The gospel story this week is the first half of the good shepherd discourse in John's gospel. To say there is a good shepherd assumes that other shepherds exist. John's literary method sets up contrasting images in his discussions, Light and dark, sight and blindness, good and bad are only a few of the contrasting images John uses. Such contrasts highlight the tension posed by Jesus as the Christ: Who is this Jesus and why has he come?
The problem for many people is this: If Jesus comes in the image of the good shepherd, then we must come in the image of sheep. Most of us find this distasteful. If we are compared to sheep, then we realize the comparison is less than flattering. Most images of sheep, outside children's nursery rhymes--about Mary and her little lamb--are not very positive. Sheep are smelly, stupid and unmotivated. There seems to be little creativity in their species. Besides that, they are always at risk. Wolves lurk. Sheep must be protected and led to water. We have a problem seeing ourselves as sheep.
Could it be that we resent the comparison because it contains an element of truth? Left to their own devises sheep wander from the flock by grazing away. Eating from one clump of grass to another, they are eventually separated from the rest of the flock. Whether they panic or not is a matter of conjecture. No nefarious plan to escape responsibility seems present; they merely wander from the flock, distracted in self-absorbed grazing.
Most of us, like sheep, left to our own devises, do not want to "have erred and strayed from the ways like lost sheep...following the desires of our own hearts." Or stomachs. Most of us are neither really good or really bad. We simply forget what is often in our own self-interest. We can become distracted. We get lost to God's ability alone to provide for us. We need what Scripture calls shepherding. We need more than a good border collie. This fact may not be flattering, but it's accurate, at least according to the thinking of the author of the gospel.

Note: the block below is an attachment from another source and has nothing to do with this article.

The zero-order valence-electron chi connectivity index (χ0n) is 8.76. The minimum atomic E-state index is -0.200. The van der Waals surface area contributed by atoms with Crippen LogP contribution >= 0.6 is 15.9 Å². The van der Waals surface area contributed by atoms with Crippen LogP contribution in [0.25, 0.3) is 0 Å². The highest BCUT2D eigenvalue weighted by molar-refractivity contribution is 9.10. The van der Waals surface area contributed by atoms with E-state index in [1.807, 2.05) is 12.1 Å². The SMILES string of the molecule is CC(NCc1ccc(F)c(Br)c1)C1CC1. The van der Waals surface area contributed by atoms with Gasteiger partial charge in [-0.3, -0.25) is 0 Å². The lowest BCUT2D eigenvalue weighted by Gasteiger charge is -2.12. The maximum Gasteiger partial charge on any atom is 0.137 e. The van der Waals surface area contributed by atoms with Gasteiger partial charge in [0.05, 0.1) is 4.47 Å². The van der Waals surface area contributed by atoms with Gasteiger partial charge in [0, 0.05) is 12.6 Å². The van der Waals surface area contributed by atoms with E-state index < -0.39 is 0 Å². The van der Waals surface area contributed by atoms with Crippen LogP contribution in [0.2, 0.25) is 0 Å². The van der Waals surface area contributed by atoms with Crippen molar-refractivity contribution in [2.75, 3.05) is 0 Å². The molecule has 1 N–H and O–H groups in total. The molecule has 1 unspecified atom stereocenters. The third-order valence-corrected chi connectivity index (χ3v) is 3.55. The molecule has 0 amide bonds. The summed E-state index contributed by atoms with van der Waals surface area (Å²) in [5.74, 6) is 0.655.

When John tells us that Jesus says he is the door of the sheep or that the sheep know his voice, John is suggesting that Jesus is the one who loves the sheep beyond any hireling's capacity. If and when this realization breaks through, then the sheep have been given the gift of abundant life. John suggests that there will be competing voices calling for the sheep's allegiance, but Jesus' voice is the authentic voice of the good shepherd.
Easter is about acceptance of a gift that we humans cannot bestow on ourselves. The good shepherd and the promise of resurrection are constant reminders that God is faithful to his promises.
From Hilary Hayden, "Serving the Word," Homily Service 38.5 (April 2005): 25-26. Hilary formerly served as an associate editor of Homily Service. He is a monk of St. Anselm's Abbey in Washington, D.C.